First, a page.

Fig. 4 shows the integrated thermo-radiative cell measure-ment system. During the measurements, a cardboard sheet is controlled manually to block/unblock the view of the thermo-radiative cell. The system is placed in a chamber during the measurement which is flowed with dry nitrogen gas to maintain a positive pressure and reduced humidity inside, which could avoid the water vapor in the ambient entering into the chamber as well as minimize the condensation on the cold plate.
TR Cell ON/OFF Response Demonstration
Initially, the cell and the cold plate are both at ambient temperature. At this point, there should be zero net radiation from the thermo-radiative cell to the cold plate. The measured output electrical signal of the thermo-radiative cell is almost zero as expected. As we continuously decrease the cold plate surface temperature by controlling the liquid nitrogen flow rate, the output electrical signal continuously increases. If we use cardboard to suddenly block the view of the cell to the cold plate, we observed that the electrical signal suddenly drops to zero. This is because the cardboard and the thermo-radiative cell are at the same temperature. In other words, the thermo-radiative cell changes from the “ON” state when it faces to the low temperature cold plate, to the “OFF” state when it suddenly faces to the ambient temperature cardboard. This ON/OFF response is clearly showed in Fig. 5.
TR Cell I-V Characteristic Demonstration
We compared the I-V curves of the cell under three different conditions. Under the first condition, the cell is in thermal equilibrium with the ambient. In this case, the I-V curve passes through the origin point, i.e., when the bias V=0, the current I=0 (the blue curves in Fig. 6). The cell shows the standard p-n junction behavior under dark condition. As we heated up the cell and controlled the plate to the cryogenic temperature, the cell works in the thermo-radiative cell mode. The I-V curve moves upwards from the thermal equilibrium curve, i.e., when the bias V = 0, the short-circuit current is positive (the black curves in Fig. 6). When we kept the cell at ambient temperature and heated up the plate temperature, the cell works in the (thermo-)photovoltaic mode. The I-V curve moves downwards from the thermal equilibrium curve, i.e., when the bias V = 0, the short-circuit current is negative (the red curves in Fig. 6).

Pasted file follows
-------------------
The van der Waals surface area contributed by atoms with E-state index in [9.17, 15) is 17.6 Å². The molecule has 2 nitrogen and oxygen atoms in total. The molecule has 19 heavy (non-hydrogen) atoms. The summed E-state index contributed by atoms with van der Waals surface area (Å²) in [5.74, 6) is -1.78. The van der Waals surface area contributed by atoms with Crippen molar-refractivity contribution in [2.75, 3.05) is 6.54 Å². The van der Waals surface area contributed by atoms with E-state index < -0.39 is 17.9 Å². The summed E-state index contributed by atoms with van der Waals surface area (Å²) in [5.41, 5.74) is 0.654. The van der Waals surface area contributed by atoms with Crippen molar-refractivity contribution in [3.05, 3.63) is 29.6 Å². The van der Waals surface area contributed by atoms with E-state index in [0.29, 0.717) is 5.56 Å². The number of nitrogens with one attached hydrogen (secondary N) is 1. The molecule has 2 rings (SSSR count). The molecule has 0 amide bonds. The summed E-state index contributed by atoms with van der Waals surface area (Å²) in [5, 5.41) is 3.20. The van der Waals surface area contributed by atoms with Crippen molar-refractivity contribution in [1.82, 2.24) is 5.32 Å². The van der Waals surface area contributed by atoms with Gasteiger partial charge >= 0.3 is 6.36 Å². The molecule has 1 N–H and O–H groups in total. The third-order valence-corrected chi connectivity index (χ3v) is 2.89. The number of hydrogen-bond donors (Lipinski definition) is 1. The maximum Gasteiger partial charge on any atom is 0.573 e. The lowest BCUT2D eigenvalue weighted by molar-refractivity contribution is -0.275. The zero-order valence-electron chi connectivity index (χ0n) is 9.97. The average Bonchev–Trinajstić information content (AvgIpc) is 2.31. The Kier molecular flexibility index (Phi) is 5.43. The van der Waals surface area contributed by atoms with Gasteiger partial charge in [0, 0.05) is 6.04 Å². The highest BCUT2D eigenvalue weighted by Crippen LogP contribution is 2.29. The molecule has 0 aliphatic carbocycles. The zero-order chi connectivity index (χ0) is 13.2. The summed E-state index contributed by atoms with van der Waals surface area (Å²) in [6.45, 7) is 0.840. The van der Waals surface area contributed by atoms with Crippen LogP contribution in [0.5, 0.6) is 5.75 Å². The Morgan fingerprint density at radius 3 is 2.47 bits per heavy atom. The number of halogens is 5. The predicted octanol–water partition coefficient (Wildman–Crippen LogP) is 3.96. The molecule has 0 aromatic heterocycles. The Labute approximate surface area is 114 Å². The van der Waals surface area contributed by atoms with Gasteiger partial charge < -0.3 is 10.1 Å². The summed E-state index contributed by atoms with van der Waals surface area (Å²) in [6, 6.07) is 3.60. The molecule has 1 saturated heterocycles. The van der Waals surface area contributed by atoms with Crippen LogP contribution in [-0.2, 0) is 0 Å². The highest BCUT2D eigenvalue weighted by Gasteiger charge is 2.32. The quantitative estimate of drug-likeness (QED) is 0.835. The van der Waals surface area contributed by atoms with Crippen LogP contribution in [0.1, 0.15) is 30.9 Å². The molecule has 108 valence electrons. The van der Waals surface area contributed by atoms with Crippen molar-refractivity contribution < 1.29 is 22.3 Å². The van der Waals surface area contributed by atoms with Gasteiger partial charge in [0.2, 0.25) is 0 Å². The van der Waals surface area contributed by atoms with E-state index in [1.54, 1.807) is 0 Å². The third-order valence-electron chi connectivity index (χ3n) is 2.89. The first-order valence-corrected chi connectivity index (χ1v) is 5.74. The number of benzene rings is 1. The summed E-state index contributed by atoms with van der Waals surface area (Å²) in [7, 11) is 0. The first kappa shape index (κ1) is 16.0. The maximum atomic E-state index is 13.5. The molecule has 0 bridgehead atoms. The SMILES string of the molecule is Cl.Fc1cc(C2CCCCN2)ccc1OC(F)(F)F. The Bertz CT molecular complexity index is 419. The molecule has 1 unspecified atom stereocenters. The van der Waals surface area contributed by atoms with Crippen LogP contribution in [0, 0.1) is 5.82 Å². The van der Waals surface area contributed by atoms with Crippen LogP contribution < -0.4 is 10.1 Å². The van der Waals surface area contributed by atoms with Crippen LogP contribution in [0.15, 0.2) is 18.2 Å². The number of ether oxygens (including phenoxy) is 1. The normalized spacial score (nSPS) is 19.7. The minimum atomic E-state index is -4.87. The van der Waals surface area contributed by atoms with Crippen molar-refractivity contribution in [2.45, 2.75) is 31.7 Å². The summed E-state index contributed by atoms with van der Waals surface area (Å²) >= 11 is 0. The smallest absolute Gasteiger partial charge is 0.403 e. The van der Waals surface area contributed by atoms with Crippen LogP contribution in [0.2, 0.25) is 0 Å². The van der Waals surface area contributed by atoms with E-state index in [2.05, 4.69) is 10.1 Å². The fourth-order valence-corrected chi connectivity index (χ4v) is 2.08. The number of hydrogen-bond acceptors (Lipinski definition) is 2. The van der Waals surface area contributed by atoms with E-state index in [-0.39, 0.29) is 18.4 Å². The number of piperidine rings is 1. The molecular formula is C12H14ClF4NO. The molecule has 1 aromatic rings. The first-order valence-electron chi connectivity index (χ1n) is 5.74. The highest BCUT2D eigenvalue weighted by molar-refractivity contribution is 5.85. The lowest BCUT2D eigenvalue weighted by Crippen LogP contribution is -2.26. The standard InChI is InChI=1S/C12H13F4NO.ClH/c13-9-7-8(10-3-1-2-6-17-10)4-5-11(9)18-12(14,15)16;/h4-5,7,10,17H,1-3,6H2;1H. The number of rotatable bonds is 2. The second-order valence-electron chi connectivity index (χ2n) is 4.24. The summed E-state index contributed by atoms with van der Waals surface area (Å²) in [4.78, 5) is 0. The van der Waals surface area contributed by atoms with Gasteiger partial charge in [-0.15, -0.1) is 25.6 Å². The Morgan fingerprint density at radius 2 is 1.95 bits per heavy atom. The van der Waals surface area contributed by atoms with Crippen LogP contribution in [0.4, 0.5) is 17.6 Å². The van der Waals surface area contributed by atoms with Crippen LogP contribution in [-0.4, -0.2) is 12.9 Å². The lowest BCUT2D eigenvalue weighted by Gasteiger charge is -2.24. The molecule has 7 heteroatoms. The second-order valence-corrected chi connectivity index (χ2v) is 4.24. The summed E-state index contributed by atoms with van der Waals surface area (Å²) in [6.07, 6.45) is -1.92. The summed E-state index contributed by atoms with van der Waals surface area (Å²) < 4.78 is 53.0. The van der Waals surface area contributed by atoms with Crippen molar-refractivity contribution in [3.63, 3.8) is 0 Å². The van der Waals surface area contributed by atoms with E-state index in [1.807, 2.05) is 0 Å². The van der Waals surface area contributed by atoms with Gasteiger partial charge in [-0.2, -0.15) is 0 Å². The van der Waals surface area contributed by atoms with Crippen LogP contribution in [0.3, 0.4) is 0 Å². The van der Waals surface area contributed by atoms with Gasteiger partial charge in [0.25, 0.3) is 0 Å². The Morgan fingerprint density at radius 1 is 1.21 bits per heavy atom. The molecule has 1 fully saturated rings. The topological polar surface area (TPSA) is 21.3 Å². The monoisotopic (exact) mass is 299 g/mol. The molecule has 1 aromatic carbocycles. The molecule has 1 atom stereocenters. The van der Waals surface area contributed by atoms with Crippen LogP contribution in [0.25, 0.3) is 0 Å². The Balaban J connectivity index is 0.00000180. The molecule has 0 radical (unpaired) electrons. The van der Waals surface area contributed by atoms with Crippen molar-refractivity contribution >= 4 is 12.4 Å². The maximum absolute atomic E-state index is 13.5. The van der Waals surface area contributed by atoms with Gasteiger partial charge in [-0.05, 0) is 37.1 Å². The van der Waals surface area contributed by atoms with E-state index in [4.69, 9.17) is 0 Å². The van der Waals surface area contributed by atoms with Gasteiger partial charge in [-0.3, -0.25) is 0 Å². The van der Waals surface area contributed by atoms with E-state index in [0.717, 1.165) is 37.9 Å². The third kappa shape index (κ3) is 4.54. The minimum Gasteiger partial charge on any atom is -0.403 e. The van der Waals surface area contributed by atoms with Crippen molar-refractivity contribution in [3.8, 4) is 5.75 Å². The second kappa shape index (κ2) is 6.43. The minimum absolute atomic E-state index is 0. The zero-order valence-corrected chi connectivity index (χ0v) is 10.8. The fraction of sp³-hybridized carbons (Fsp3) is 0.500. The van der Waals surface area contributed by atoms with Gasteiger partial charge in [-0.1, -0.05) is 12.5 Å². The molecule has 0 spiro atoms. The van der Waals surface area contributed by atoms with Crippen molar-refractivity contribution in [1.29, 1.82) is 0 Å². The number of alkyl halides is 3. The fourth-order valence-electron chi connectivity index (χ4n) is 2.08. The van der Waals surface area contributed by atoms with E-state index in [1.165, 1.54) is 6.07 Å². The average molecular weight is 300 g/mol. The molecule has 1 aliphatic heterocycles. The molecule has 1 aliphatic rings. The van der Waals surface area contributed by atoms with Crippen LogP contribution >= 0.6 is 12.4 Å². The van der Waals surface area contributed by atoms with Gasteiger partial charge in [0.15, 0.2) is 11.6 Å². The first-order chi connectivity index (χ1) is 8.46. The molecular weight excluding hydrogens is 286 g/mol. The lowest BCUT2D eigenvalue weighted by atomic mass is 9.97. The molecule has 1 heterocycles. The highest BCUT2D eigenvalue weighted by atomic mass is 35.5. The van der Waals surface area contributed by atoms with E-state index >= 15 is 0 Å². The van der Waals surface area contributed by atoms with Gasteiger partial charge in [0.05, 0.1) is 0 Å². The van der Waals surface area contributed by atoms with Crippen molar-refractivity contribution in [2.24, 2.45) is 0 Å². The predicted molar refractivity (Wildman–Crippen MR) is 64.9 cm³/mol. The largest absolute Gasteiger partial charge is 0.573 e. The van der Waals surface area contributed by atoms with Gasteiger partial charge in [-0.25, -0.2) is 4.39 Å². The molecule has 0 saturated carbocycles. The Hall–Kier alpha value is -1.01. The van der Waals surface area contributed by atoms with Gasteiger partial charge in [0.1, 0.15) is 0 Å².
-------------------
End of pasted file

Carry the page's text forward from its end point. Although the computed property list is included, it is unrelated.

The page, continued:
To the best of our knowledge, this is the first experimental demonstration of the reversed current-voltage characteristics between a thermo-radiative cell and a photovoltaic cell. The demonstration clearly indicates the feasibility of using thermo-radiative cells for power generation. For example, we can integrate thermo-radiative cells with RPS radiators to harvest the low-grade waste heat, i.e., providing additional electric power for RPS.
In summary, thermo-radiative cell is a new waste heat recovery technology that is extremely suitable for space power applications. Usually it is difficult to harvest energy from low-grade waste heat since the temperature difference between the terrestrial ambient and low-grade waste heat is small, and the heat dissipation at low temperature is more difficult. However, in deep space, since thermo-radiative cell can easily make use of the cold universe as the heat sink (3 K to 150 K), it makes low-grade waste heat recovery much easier. In addition, it is passive with no moving parts, and does not require maintenance. It could potentially serve as an easy add-on to the radiator panels without changing the current RPS design. The predicted efficiency of thermo-radiative cells is significantly higher than thermoelectrics at peak power output, and can be even higher at reduced power output. Integrating thermo-radiative cells with radioisotope heating units or radioisotope power system radiators could provide a new way to increase the energy efficiency of Pu-238 or other radioisotope fuels. To the best of our knowledge, the reverse current-voltage characteristics between thermo-radiative cell and photovoltaic cell are experimentally demonstrated for the first time.
This SBIR Phase I program was sponsored by NASA under contract No. NNX17CS05P. We would like to thank Wayne Wong of NASA Glenn, and Jean-Pierre Fleurial of NASA JPL for their helpful comments and suggestions on integrating thermo-radiative cells with NASA spacecraft.